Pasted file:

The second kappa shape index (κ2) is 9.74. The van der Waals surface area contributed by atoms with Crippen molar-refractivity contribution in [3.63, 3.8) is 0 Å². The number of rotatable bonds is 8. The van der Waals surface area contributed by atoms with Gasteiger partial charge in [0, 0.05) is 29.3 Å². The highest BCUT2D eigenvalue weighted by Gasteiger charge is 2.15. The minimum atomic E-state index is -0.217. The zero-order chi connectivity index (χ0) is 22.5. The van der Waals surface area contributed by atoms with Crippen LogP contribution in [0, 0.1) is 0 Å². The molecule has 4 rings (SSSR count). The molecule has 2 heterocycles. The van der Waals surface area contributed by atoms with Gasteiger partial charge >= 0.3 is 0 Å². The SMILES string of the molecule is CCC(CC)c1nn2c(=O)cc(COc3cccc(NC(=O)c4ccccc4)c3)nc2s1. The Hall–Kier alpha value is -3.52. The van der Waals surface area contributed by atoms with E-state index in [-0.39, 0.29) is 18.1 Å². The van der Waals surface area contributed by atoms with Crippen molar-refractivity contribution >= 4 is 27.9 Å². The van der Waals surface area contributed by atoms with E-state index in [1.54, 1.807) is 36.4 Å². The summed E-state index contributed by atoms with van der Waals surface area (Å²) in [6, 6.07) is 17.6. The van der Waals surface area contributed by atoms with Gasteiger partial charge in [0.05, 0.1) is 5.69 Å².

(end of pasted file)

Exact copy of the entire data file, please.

The second kappa shape index (κ2) is 9.74. The van der Waals surface area contributed by atoms with Crippen molar-refractivity contribution in [3.63, 3.8) is 0 Å². The number of rotatable bonds is 8. The van der Waals surface area contributed by atoms with Gasteiger partial charge in [0, 0.05) is 29.3 Å². The highest BCUT2D eigenvalue weighted by Gasteiger charge is 2.15. The minimum atomic E-state index is -0.217. The zero-order chi connectivity index (χ0) is 22.5. The van der Waals surface area contributed by atoms with Crippen LogP contribution in [0, 0.1) is 0 Å². The molecule has 4 rings (SSSR count). The molecule has 2 heterocycles. The van der Waals surface area contributed by atoms with Gasteiger partial charge >= 0.3 is 0 Å². The SMILES string of the molecule is CCC(CC)c1nn2c(=O)cc(COc3cccc(NC(=O)c4ccccc4)c3)nc2s1. The Hall–Kier alpha value is -3.52. The van der Waals surface area contributed by atoms with E-state index in [-0.39, 0.29) is 18.1 Å². The van der Waals surface area contributed by atoms with Crippen molar-refractivity contribution >= 4 is 27.9 Å². The van der Waals surface area contributed by atoms with E-state index in [1.54, 1.807) is 36.4 Å². The summed E-state index contributed by atoms with van der Waals surface area (Å²) in [6, 6.07) is 17.6. The van der Waals surface area contributed by atoms with Gasteiger partial charge in [0.05, 0.1) is 5.69 Å².